A new study reveals that the blood of people who received two doses of the Pfizer-BioNTech vaccine contains high levels of antibodies that can neutralize one of the new, more contagious variants of SARS-CoV-2.
All data and statistics are based on publicly available data at the time of publication. Some information may be out of date.
Scientists first detected a new, more contagious variant of SARS-CoV-2, which is the virus that causes COVID-19, in the United Kingdom in September 2020.
By early December 2020, U.K. scientists had become concerned that it could spread faster and more efficiently than other strains. They also worried about whether or not currently available COVID-19 vaccines would provide protection against this new variant.
Researchers in several other countries have since detected the U.K. variant.
Now, however, a newly published in the journal Science provides reassurance that the Pfizer-BioNTech vaccine stimulates the immune system to produce sufficient quantities of antibodies that can neutralize the new variant.
Pfizer and BioNTech scientists, along with researchers from the University Medical Center of the Johannes Gutenberg-University Mainz in Germany, carried out this study.
The scientists report that the U.K. variant, which is formally known as B.1.1.7, contains an unusually large number of mutations. These result in 10 changes in the sequence of amino acids that comprise the virus’s spike proteins.
The spikes, which give all coronaviruses their characteristic crown-like appearance, are a critical target for the immune system because they allow SARS-CoV-2 to gain entry to human cells.
Of particular concern, one of the mutations is in the “receptor binding domain,” which is the part of the spike that binds to receptors in the membrane of host cells. Spikes with this particular mutation bind more tightly to these receptors.
To investigate whether or not these 10 mutations in the spike compromise the efficacy of their vaccine, the researchers ran tests on blood from 40 volunteers who had received the recommended two doses 21 days apart during clinical trials.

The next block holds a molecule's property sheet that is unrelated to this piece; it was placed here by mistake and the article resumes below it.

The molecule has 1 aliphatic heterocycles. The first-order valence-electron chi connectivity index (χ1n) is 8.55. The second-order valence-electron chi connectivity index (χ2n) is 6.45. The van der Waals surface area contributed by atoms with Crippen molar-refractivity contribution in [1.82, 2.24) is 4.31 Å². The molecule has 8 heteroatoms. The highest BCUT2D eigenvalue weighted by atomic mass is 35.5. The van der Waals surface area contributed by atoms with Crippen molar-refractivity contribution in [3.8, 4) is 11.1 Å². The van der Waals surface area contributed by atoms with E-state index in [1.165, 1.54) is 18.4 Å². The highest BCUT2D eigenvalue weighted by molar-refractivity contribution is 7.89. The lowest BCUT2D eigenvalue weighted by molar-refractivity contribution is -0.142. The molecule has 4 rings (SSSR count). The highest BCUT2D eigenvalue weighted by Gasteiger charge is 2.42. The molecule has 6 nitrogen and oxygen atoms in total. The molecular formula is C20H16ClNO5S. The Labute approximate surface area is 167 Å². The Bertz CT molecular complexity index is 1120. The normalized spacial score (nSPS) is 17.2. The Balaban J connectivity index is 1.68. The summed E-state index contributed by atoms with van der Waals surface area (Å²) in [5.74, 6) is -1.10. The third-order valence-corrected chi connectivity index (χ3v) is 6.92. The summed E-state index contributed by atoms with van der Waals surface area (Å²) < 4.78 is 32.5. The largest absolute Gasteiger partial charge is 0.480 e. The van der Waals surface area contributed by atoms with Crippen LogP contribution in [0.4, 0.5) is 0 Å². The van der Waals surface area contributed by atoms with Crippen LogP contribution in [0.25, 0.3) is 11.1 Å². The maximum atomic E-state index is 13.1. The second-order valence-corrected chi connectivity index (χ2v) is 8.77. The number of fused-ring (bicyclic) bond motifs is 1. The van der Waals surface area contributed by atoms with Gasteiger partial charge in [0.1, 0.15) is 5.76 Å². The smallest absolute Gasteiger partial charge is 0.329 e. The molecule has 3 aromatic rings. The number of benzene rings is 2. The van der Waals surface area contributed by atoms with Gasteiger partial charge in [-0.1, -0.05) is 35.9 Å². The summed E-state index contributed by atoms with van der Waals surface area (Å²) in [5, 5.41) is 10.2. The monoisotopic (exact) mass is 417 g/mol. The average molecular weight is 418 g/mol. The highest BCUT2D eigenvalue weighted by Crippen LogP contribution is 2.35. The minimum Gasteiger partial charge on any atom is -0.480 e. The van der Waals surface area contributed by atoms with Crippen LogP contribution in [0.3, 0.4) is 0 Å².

Of these participants, 14 were aged 57–73 years, and 26 were aged 23–55 years.
The researchers measured the ability of the participants’ blood to neutralize “pseudoviruses” bearing either spikes from the U.K. variant or spikes from an older strain that originated early in the pandemic in Wuhan, China.
Pseudoviruses are made from the outer shell of a dangerous virus, such as SARS-CoV-2, and the genetic material of another, harmless virus. The resulting viral particles can invade host cells but are incapable of replicating and spreading.
Antibodies that prevent viruses from entering cells are known as “neutralizing” antibodies because they can stop an infection in its tracks.
In this study, the ability of serum from younger participants to neutralize pseudoviruses bearing the mutant spikes was slightly reduced, whereas the neutralizing ability of serum from older participants was not significantly altered.
The study authors write that, based on their experience with influenza vaccines, the observed reduction in neutralizing antibodies is not “biologically significant.”
They conclude that the U.K. variant is, therefore, unlikely to escape the immune protection that the Pfizer-BioNTech vaccine affords.
One limitation of their study is that it used pseudoviruses rather than SARS-CoV-2 itself. However, previous research with SARS-CoV-2 does suggest that pseudoviruses provide a reliable proxy for immunity to the whole virus.
Nonetheless, the study authors explain that further experiments with the live virus will be necessary to confirm their results.
According to unpublished research, the Moderna vaccine also appears to protect against the U.K. strain.
Erring on the side of caution, however, Moderna are already testing a booster vaccine that targets the proteins of the B.1.351 variant, which scientists first identified in South Africa.
Both the Moderna and Pfizer vaccines are based on mRNA molecules, which provide human cells with the genetic blueprint to make spike proteins.
By themselves, these spikes are harmless, but they provoke an immune response that protects against future infection by the virus.
One major advantage of mRNA vaccines is that scientists can very quickly create new permutations that protect against emerging strains.
The authors of the Pfizer-BioNTech study conclude:
“Although sustained neutralization of the current B.1.1.7 variant is reassuring, preparation for potential COVID-19 vaccine strain change is prudent. Adaptation of the vaccine to a new virus strain would be facilitated by the flexibility of mRNA-based vaccine technology.”
On a further optimistic note, they write that their vaccine may also provide protection against COVID-19 through other branches of the immune system, such as by boosting levels of cytotoxic T cells.
So, even if the numbers of antibodies capable of neutralizing an emerging strain are substantially reduced, the vaccine may still be effective.
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